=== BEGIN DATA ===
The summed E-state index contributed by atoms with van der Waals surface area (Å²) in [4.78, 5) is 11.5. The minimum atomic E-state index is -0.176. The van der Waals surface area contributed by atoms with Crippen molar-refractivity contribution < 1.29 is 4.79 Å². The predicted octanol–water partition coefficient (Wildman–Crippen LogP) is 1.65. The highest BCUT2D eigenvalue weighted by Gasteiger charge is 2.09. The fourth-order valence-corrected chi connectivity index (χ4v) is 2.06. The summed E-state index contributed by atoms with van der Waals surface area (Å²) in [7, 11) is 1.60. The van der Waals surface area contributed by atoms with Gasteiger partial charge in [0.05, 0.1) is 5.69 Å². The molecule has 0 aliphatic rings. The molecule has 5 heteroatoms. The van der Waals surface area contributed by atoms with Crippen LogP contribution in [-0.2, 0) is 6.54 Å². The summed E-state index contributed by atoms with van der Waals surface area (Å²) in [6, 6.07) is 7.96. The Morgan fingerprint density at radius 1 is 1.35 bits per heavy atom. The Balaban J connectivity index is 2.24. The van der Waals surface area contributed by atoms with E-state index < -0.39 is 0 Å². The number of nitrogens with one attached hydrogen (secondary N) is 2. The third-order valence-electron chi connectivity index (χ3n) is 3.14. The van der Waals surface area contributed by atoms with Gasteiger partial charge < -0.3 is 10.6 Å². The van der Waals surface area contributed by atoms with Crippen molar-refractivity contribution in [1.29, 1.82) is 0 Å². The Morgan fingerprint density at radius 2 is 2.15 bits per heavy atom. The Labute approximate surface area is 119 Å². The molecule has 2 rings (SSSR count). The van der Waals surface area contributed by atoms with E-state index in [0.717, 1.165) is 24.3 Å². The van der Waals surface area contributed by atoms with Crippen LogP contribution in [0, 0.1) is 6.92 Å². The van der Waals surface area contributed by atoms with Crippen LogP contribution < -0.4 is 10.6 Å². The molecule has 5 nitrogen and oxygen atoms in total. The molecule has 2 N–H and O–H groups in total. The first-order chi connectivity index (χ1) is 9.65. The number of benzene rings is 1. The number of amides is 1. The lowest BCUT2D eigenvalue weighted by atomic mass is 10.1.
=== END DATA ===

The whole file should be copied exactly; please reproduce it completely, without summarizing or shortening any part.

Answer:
The summed E-state index contributed by atoms with van der Waals surface area (Å²) in [4.78, 5) is 11.5. The minimum atomic E-state index is -0.176. The van der Waals surface area contributed by atoms with Crippen molar-refractivity contribution < 1.29 is 4.79 Å². The predicted octanol–water partition coefficient (Wildman–Crippen LogP) is 1.65. The highest BCUT2D eigenvalue weighted by Gasteiger charge is 2.09. The fourth-order valence-corrected chi connectivity index (χ4v) is 2.06. The summed E-state index contributed by atoms with van der Waals surface area (Å²) in [7, 11) is 1.60. The van der Waals surface area contributed by atoms with Gasteiger partial charge in [0.05, 0.1) is 5.69 Å². The molecule has 0 aliphatic rings. The molecule has 5 heteroatoms. The van der Waals surface area contributed by atoms with Crippen LogP contribution in [-0.2, 0) is 6.54 Å². The summed E-state index contributed by atoms with van der Waals surface area (Å²) in [6, 6.07) is 7.96. The Morgan fingerprint density at radius 1 is 1.35 bits per heavy atom. The Balaban J connectivity index is 2.24. The van der Waals surface area contributed by atoms with E-state index < -0.39 is 0 Å². The number of nitrogens with one attached hydrogen (secondary N) is 2. The third-order valence-electron chi connectivity index (χ3n) is 3.14. The van der Waals surface area contributed by atoms with Gasteiger partial charge < -0.3 is 10.6 Å². The van der Waals surface area contributed by atoms with Crippen molar-refractivity contribution in [1.29, 1.82) is 0 Å². The Morgan fingerprint density at radius 2 is 2.15 bits per heavy atom. The Labute approximate surface area is 119 Å². The molecule has 2 rings (SSSR count). The van der Waals surface area contributed by atoms with E-state index in [0.717, 1.165) is 24.3 Å². The van der Waals surface area contributed by atoms with Crippen LogP contribution in [0, 0.1) is 6.92 Å². The van der Waals surface area contributed by atoms with Crippen LogP contribution < -0.4 is 10.6 Å². The molecule has 5 nitrogen and oxygen atoms in total. The molecule has 2 N–H and O–H groups in total. The first-order chi connectivity index (χ1) is 9.65. The number of benzene rings is 1. The number of amides is 1. The lowest BCUT2D eigenvalue weighted by atomic mass is 10.1.